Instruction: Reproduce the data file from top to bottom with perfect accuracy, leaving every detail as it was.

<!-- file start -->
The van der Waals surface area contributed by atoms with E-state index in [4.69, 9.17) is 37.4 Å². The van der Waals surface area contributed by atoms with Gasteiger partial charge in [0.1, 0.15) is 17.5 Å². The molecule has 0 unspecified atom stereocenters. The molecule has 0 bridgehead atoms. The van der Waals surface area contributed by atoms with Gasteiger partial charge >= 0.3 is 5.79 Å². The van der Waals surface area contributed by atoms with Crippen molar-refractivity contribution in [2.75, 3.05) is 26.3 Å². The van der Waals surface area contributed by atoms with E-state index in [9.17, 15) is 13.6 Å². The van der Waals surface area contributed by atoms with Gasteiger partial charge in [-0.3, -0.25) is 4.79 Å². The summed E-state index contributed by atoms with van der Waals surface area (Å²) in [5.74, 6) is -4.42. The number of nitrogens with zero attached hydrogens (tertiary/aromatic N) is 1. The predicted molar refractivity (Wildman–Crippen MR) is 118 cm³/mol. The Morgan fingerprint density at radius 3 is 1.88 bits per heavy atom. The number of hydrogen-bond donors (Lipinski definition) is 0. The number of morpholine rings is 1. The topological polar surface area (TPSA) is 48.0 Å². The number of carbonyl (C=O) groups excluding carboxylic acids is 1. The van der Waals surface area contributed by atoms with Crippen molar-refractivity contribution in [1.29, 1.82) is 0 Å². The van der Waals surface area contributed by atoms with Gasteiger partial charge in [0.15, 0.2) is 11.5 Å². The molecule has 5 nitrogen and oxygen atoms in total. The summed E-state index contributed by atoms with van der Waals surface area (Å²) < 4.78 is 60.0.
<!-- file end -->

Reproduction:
The van der Waals surface area contributed by atoms with E-state index in [4.69, 9.17) is 37.4 Å². The van der Waals surface area contributed by atoms with Gasteiger partial charge in [0.1, 0.15) is 17.5 Å². The molecule has 0 unspecified atom stereocenters. The molecule has 0 bridgehead atoms. The van der Waals surface area contributed by atoms with Gasteiger partial charge >= 0.3 is 5.79 Å². The van der Waals surface area contributed by atoms with Crippen molar-refractivity contribution in [2.75, 3.05) is 26.3 Å². The van der Waals surface area contributed by atoms with E-state index in [9.17, 15) is 13.6 Å². The van der Waals surface area contributed by atoms with Gasteiger partial charge in [-0.3, -0.25) is 4.79 Å². The summed E-state index contributed by atoms with van der Waals surface area (Å²) in [5.74, 6) is -4.42. The number of nitrogens with zero attached hydrogens (tertiary/aromatic N) is 1. The predicted molar refractivity (Wildman–Crippen MR) is 118 cm³/mol. The Morgan fingerprint density at radius 3 is 1.88 bits per heavy atom. The number of hydrogen-bond donors (Lipinski definition) is 0. The number of morpholine rings is 1. The topological polar surface area (TPSA) is 48.0 Å². The number of carbonyl (C=O) groups excluding carboxylic acids is 1. The van der Waals surface area contributed by atoms with Crippen molar-refractivity contribution in [1.29, 1.82) is 0 Å². The van der Waals surface area contributed by atoms with Gasteiger partial charge in [0.15, 0.2) is 11.5 Å². The molecule has 5 nitrogen and oxygen atoms in total. The summed E-state index contributed by atoms with van der Waals surface area (Å²) < 4.78 is 60.0.